Immune Responses to Cancer

Sebastian AMIGORENA - credit Thibaut Voisin 1 copie copie

Sebastian Amigorena Team Leader Tel:

Adaptive immune responses are initiated by the clonal selection of naive T lymphocytes, which recognize their cognate ligands through antigen-specific T cell receptors. T cell receptors are specific for MHC/peptides complexes. These peptides are generated from internalized antigens that are degraded in endocytic compartments. The peptides are then loaded on MHC molecules and the complexes are transported to the cell surface. Clonal selection also requires the physical encounter of dendritic cells and T lymphocytes, an event that occurs in the T cell zones of lymph nodes. Naïve T cells then expand and differentiate into effector T lymphocytes that acquire either cytotoxic activity or secrete high amounts of certain cytokines. Some of these T cells become “effectos” (the ones that have direct roles in the immune response, including helper functions for CD4+ T cells, and cytotoxic functions for CD8+ T cells), while other T cells differentiate into resting memory cells. The latter are longed lived and can be reactivated upon re-infection with the same microbe, initiating a more rapide and effective recall response.

Figure 1 : Phagosomal degradation of OVA is dependent on phagosome maturation kinetics. (A) Latex beads conjugated to OVA were internalized by bone marrow-derived dendritic cells (DC) and macrophages (MO) and analyzed by confocal microscopy after labeling of OVA (blue), LAMP-1 (red) and F-actin (green). Shown are maximum projections of 5 focal planes with a step width of 0.3 μm. Bar: 10 μm.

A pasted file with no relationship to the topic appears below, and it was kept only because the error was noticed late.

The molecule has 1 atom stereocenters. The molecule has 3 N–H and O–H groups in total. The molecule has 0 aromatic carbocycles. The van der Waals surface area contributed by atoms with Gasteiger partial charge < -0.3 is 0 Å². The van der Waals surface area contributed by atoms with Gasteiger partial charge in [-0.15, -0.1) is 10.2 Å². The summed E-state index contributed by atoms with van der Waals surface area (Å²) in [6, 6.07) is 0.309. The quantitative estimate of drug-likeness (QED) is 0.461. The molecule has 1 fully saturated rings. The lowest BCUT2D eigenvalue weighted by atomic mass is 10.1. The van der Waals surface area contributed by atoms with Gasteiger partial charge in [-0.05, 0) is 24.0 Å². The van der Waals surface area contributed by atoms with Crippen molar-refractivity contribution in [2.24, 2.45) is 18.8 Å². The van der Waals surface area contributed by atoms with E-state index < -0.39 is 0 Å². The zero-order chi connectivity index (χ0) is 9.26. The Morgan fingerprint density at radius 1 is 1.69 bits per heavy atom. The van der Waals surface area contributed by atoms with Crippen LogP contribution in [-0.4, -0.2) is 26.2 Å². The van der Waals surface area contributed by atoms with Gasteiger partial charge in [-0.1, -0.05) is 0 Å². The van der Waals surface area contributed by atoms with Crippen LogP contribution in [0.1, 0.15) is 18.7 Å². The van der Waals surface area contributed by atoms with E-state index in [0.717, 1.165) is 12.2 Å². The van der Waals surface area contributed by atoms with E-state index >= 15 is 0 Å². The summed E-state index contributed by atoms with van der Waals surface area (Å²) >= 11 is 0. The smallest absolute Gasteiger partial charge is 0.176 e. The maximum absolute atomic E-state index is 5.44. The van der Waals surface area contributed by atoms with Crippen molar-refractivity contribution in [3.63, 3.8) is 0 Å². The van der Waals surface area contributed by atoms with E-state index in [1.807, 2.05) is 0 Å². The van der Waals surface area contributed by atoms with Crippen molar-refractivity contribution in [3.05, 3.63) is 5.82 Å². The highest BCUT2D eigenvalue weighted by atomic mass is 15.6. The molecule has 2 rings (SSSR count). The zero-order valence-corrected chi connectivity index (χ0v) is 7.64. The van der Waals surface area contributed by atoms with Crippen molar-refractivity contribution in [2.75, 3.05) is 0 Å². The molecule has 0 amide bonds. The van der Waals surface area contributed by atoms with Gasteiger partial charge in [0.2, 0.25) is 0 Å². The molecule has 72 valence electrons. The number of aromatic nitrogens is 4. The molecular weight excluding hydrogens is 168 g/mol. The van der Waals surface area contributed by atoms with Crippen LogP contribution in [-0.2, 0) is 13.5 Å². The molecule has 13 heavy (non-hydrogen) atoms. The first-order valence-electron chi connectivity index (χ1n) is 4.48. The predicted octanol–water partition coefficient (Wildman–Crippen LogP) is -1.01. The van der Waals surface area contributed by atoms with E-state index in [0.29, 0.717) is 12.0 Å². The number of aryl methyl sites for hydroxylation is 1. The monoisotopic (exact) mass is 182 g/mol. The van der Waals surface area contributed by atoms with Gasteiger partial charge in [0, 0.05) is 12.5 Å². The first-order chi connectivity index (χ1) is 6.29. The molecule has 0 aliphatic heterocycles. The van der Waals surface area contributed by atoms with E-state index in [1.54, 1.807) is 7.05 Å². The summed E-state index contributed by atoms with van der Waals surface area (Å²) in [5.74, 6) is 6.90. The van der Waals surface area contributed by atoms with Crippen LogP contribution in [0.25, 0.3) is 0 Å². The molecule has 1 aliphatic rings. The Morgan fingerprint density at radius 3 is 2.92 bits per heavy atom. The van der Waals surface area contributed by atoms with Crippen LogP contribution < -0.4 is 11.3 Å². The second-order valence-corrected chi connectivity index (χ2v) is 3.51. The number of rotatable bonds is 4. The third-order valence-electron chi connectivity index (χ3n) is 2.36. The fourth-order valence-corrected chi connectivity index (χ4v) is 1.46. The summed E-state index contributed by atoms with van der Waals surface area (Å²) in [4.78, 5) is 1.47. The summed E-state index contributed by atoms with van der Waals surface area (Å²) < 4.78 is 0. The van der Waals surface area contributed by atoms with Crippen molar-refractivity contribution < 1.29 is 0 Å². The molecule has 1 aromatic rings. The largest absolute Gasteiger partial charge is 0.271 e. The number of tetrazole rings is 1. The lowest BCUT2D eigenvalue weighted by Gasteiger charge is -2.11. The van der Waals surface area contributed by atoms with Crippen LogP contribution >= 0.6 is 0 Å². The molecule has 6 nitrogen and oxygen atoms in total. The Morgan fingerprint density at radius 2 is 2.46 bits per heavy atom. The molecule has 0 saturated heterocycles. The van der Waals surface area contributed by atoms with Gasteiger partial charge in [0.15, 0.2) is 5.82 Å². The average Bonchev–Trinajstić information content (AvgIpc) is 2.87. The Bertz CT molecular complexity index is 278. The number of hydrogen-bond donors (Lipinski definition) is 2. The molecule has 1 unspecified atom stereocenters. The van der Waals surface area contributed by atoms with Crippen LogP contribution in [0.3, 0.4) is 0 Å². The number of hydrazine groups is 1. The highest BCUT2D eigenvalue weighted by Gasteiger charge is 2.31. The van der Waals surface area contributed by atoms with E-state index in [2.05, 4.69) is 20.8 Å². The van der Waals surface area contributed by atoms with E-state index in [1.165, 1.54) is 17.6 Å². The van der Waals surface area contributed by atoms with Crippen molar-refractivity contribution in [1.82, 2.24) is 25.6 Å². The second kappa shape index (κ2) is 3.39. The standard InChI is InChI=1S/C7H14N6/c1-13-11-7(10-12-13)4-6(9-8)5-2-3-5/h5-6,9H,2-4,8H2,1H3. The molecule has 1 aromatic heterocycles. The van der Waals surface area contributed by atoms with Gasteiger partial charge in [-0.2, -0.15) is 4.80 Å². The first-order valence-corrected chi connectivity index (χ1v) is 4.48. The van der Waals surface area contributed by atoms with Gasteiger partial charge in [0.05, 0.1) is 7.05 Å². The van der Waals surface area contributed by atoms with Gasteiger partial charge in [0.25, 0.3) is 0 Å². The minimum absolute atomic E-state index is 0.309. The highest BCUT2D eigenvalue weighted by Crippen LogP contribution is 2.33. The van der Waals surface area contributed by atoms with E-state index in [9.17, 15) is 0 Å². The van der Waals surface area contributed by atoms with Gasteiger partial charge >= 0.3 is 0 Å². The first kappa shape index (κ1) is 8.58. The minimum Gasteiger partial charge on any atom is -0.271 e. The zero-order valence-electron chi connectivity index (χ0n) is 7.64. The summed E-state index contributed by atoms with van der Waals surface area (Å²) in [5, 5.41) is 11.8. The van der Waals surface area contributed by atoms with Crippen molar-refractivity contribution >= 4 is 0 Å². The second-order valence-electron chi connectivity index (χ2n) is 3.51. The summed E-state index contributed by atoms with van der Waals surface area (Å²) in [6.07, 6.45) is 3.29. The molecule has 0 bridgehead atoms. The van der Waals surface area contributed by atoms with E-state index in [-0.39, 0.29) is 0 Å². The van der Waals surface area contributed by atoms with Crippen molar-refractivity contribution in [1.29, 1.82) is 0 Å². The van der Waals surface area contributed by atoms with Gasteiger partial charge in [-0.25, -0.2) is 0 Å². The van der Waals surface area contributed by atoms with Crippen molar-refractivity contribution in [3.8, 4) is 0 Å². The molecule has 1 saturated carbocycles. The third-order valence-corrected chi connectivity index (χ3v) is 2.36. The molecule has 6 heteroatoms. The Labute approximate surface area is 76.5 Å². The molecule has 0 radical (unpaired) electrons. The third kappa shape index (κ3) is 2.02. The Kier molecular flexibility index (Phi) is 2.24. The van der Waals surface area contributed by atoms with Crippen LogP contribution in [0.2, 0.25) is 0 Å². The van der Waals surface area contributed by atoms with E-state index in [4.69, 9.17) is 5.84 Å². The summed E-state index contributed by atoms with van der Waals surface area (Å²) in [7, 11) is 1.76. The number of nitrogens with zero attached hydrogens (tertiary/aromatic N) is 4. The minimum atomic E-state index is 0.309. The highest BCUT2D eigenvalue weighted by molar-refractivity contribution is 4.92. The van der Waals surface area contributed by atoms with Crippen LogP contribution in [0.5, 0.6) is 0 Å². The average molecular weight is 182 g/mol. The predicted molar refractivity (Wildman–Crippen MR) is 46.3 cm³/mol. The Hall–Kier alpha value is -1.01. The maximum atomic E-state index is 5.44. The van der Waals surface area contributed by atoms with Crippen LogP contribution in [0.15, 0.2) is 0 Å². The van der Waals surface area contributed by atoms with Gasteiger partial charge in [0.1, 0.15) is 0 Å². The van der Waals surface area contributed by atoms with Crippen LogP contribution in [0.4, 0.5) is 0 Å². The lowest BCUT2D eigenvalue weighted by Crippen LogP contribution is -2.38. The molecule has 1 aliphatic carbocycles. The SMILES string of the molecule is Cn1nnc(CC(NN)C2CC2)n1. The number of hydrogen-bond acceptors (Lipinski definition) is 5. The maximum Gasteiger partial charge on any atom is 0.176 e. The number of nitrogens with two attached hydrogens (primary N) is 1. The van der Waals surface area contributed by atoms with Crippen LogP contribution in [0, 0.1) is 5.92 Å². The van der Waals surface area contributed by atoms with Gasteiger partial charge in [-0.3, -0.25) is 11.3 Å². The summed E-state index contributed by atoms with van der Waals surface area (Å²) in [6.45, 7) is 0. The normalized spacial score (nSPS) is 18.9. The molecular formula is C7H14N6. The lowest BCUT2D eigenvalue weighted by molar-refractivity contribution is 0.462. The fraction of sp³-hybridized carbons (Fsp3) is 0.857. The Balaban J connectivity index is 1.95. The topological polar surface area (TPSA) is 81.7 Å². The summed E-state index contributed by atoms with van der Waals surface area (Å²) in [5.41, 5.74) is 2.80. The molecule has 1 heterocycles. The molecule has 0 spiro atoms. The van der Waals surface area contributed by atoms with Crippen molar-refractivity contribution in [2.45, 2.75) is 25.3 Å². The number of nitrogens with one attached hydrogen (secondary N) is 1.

Figure 1 : Phagosomal degradation of OVA is dependent on phagosome maturation kinetics. (A) Latex beads conjugated to OVA were internalized by bone marrow-derived dendritic cells
(DC) and macrophages (MO) and analyzed by confocal microscopy after labeling of OVA (blue), LAMP-1 (red) and F-actin (green). Shown are maximum projections of 5 focal planes with a step width
of 0.3 μm. Bar: 10 μm.

Our team is interested in the molecular analysis of immune responses, particularly in the context of cancer. Our main objectives are:

  • To understand the molecular basis of antigen presentation in dendritic cells. We analyse the intracellular membrane transport pathways involved and attempt to identify the intracellular compartments where peptide-MHC complexes form. We also investigate the ability and involvement of different mouse and human DC population in immune responses against tumors.
  • To analyse the molecular determinants that control gene expression during T cell differentiation and the generation of immunological memory. We attempt to understand how the organisation of chromatin determines the epigenetic control of T cell responses in vitro and in vivo.
Figure 2: Using bone marrow chimeric mice, adoptively transferred tumors expressing different fluorescent proteins and in vivo infusion of propidium iodide, we can follow dynamically anti tumor T cells (here in light blue; false color) dead tumor cells (in red) and collagen fibers (blue, second harmonics).